The divorce stage involves emotions of anger, resentment and rage. Here, counseling helps the couple channel these emotions appropriately rather than turning to alcohol or acting-out behaviors in an attempt to cope. In the recovery stage, individuals may feel helpless, hopeless and abandoned by their partner. Counseling helps them survive and begin the journey of rebuilding. During this final stage, counseling assists the individual in exploring feelings and taking ownership over his or her own issues, Carter says.
Support for the individual
Counselors are taking various approaches, including coaching-type interventions, support groups and psychoeducation focused on co-parenting, to help individuals navigate the post-divorce recovery stage.
Laura Meyer, a counseling doctoral student and ACA member at Barry University in Miami Shores, Fla., entered the counseling profession specifically to work with divorcing populations. She started working with divorcing clients during her five-year stint as a life coach, maintaining a practice called Divorce Recovery Coaching Unlimited.
“As someone who had been divorced myself, I was drawn to this population,” she says. “I suggest using a client-directed, strength-based approach. Oftentimes, the behavior of these clients can seem dramatic, and if one is not careful, it would be easy to pathologize. Instead, I think it is essential to take an ecological view and understand how ‘crazy’ the circumstances for these [clients] have become.” These circumstances might include compromised finances, disrupted childhoods for any children involved, loss of social support, loss of a life partner and “the safety of what was and would have been,” Meyer says. She adds that these clients might also face legal battles, loss of libido, biological changes and an increased risk of substance abuse.
Meyer works predominately with middle-aged or older women who have been married for 10 or more years, and she asserts that age and length of marriage make a significant difference in the client’s ability to get through the divorce. “Many of the women I worked with had a significant drop in income, had very limited job skills due [to their] focus on child rearing, were left for younger women and did not have experience dating for over a decade or more,” she says. “Many experienced shock when attempting to return to the dating world and described a scene where they had little social capital as an ‘aging woman.’”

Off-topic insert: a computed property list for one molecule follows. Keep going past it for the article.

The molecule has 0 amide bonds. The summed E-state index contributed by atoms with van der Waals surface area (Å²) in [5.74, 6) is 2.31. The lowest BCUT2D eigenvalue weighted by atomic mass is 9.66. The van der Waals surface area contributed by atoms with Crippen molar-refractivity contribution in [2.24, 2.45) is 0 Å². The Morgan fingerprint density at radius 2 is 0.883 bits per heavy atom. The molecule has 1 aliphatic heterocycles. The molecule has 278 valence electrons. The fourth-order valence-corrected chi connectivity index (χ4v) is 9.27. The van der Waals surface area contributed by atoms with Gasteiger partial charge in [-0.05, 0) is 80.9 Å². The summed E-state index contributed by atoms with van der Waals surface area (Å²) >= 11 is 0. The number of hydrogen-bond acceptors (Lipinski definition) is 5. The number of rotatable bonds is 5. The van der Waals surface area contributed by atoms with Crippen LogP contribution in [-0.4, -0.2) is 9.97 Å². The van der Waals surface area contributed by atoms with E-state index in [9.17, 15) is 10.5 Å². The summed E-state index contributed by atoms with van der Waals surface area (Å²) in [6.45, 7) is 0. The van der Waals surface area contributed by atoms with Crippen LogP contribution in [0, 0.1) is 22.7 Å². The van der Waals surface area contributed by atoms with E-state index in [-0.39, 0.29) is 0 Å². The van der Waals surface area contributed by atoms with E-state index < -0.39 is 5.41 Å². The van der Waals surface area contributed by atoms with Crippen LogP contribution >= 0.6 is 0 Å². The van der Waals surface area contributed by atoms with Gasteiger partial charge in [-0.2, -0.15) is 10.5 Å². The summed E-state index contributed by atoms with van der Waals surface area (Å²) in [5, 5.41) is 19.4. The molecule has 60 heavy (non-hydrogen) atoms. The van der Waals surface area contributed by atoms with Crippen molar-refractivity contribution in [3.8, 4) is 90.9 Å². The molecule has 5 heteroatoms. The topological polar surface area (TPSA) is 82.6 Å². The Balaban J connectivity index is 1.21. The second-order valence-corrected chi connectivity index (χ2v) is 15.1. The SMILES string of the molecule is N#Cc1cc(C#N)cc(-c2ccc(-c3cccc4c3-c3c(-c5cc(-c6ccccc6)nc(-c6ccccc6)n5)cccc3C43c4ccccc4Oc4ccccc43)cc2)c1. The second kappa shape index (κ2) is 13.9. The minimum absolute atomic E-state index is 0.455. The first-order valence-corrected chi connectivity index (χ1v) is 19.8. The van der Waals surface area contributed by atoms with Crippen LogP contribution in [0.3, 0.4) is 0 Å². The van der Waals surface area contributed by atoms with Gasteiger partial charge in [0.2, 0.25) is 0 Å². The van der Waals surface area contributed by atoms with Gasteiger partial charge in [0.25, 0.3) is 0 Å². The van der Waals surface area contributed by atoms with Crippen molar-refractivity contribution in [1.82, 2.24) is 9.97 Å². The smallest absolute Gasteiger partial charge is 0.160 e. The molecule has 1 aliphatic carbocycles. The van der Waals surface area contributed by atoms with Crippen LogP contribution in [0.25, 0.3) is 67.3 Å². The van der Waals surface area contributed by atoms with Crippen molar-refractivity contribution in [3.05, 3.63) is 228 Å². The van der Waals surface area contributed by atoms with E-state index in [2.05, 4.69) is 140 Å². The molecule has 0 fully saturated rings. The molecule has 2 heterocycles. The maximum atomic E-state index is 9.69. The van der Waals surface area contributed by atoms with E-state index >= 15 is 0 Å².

Meyer highly recommends assigning homework to divorcing clients as part of counseling. “These clients have great difficulty after the sun goes down and feel disconnected from the world,” she says. “Helping them create some structure of what to do during these ‘witching hours’ can be enormously helpful. Many are often in the same home they cohabited with their former partner, and at night the home becomes filled with ghosts of the past.” Meyer says counselors can collaborate with these clients to determine healthy coping behaviors, including positive nighttime routines, and provide or recommend bibliotherapy resources.
Percival Ricketts, an ACA member and author in private practice in Pembroke Pines, Fla., specializes in helping clients who are facing divorce and co-parenting issues. He warns counselors against expecting the same reactions from each divorcing client, noting that this complicated and life-changing process results in very different responses and emotions.